We don’t get a chance to say this very often, but how about that Darren Elkins? His fight with Chas Skelly was likely a bout that nobody was really looking forward to compared to other fights on the card, but it had some great moments in a matchup where both guys really went for damage and submission attempts every chance they got. Elkins still has some fire and his conditioning looked great.
Among the various picks I got wrong for this week, Teruto Ishihara is the one I’m second-happiest I got wrong. I figured there was no way he’d be able to deal with Erosa’s pace and reach, or his submission game. That went out the window with great movement and a thundering KO that went over Erosa’s shoulder and he never saw coming. Great to see him get a win under his belt after the draw in his last fight against Mizuto Hirota.
Big ups to Jason Saggo for working his ground control bit by bit to end with a beautiful submission win. A lot of fans focus on the finish, but this was an example of the journey being the real payoff for grappling fans, and he did an excellent job from one moment to the next in keeping his weight on Salas and dominating to get the tap in the end.
Finally, out of respect for the god himself, Ilir Latifi is still minotaur with his horns shaved down. The man is beautiful and I refuse to speak ill of him in any shape or form. All hail Ilir, Ilir is our light.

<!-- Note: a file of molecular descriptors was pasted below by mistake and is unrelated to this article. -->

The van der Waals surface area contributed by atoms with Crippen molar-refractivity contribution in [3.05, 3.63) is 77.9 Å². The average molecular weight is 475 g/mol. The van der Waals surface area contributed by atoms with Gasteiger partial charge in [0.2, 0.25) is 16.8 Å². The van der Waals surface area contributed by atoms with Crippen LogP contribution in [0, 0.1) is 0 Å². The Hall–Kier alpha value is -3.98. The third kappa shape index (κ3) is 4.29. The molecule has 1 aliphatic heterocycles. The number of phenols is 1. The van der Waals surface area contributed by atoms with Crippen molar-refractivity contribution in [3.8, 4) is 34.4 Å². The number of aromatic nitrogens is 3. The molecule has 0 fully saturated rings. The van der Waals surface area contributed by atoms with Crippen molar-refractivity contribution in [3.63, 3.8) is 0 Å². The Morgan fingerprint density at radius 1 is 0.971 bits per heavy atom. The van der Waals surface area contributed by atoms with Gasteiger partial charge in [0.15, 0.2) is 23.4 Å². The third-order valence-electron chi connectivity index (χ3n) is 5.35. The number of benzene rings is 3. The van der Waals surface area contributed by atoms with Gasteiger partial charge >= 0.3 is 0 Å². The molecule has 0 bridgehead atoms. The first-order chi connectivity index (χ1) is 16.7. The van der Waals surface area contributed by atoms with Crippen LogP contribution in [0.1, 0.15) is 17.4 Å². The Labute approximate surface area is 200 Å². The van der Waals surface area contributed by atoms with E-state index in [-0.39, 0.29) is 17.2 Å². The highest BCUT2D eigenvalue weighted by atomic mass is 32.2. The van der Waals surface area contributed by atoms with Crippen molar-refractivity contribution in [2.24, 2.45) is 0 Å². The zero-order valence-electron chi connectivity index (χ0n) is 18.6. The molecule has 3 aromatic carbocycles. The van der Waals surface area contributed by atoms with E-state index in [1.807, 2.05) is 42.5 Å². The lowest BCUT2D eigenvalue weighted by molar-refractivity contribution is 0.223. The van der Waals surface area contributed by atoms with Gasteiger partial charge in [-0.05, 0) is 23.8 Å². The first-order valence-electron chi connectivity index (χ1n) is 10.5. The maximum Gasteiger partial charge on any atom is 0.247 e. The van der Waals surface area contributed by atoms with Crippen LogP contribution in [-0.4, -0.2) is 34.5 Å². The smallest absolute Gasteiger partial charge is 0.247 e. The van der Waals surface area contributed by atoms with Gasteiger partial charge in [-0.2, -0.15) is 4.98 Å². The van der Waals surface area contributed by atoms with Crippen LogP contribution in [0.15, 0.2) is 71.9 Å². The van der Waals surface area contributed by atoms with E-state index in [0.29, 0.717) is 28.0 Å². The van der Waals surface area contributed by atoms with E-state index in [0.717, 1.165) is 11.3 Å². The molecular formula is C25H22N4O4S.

Holly Holm – Damn. That actually hurts to write. Holm is one of the real treasures of the sport and her work ethic and talent are truly elite. As they say, though – styles really do make fights. Miesha’s style was enough to push the pace with the grappling and to be crafty with shifting phases to get control on the ground and win. Ronda Rousey’s striking defense couldn’t deal with Holm’s offense, but this ain’t Ronda. Despite the work with Izzy Martinez, Miesha’s wrestling was very different than Ronda’s Judo attack. If Miesha’s MMA wrestling served her well to beat Sara McMann’s undisputedly elite wrestling in an MMA fight, it may be something Holm wasn’t 100% ready for. Even with the top-level wrestlers at Jackson/Winklejohn, MMA wrestling just isn’t the same as wrestling in general. Holm did well to pull away in the fourth and fifth rounds until the last takedown by keeping her distance and landing great shots, but that’s the fight game. And the fight game is cold and unforgiving. She deserves praise for handling both her title win as well as her title loss with grace and dignity, and she will undoubtedly be back soon to fight for that belt. When she does, it’s gonna be great.